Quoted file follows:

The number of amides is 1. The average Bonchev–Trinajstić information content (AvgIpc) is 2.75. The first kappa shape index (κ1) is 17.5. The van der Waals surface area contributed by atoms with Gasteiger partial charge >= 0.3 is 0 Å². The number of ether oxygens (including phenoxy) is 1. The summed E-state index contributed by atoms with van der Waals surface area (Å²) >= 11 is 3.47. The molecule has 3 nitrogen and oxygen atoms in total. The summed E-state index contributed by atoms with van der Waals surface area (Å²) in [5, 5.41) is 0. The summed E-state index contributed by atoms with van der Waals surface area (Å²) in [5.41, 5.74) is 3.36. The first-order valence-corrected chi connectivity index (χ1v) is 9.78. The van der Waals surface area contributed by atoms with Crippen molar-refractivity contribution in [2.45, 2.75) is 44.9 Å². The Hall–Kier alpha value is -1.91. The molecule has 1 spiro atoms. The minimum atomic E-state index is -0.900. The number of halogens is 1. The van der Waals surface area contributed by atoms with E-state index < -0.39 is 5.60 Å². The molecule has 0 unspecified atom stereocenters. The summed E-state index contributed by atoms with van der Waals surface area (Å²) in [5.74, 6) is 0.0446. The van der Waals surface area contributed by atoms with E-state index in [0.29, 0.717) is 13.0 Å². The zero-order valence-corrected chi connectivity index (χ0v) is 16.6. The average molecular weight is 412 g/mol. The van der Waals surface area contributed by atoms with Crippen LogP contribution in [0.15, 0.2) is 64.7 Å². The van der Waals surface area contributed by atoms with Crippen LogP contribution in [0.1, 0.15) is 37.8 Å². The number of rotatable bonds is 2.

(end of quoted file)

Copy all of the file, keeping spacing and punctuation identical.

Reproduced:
The number of amides is 1. The average Bonchev–Trinajstić information content (AvgIpc) is 2.75. The first kappa shape index (κ1) is 17.5. The van der Waals surface area contributed by atoms with Gasteiger partial charge >= 0.3 is 0 Å². The number of ether oxygens (including phenoxy) is 1. The summed E-state index contributed by atoms with van der Waals surface area (Å²) >= 11 is 3.47. The molecule has 3 nitrogen and oxygen atoms in total. The summed E-state index contributed by atoms with van der Waals surface area (Å²) in [5, 5.41) is 0. The summed E-state index contributed by atoms with van der Waals surface area (Å²) in [5.41, 5.74) is 3.36. The first-order valence-corrected chi connectivity index (χ1v) is 9.78. The van der Waals surface area contributed by atoms with Crippen molar-refractivity contribution in [2.45, 2.75) is 44.9 Å². The Hall–Kier alpha value is -1.91. The molecule has 1 spiro atoms. The minimum atomic E-state index is -0.900. The number of halogens is 1. The van der Waals surface area contributed by atoms with E-state index < -0.39 is 5.60 Å². The molecule has 0 unspecified atom stereocenters. The summed E-state index contributed by atoms with van der Waals surface area (Å²) in [5.74, 6) is 0.0446. The van der Waals surface area contributed by atoms with E-state index in [0.29, 0.717) is 13.0 Å². The zero-order valence-corrected chi connectivity index (χ0v) is 16.6. The average molecular weight is 412 g/mol. The van der Waals surface area contributed by atoms with Crippen LogP contribution in [0.15, 0.2) is 64.7 Å². The van der Waals surface area contributed by atoms with Crippen LogP contribution in [0.1, 0.15) is 37.8 Å². The number of rotatable bonds is 2.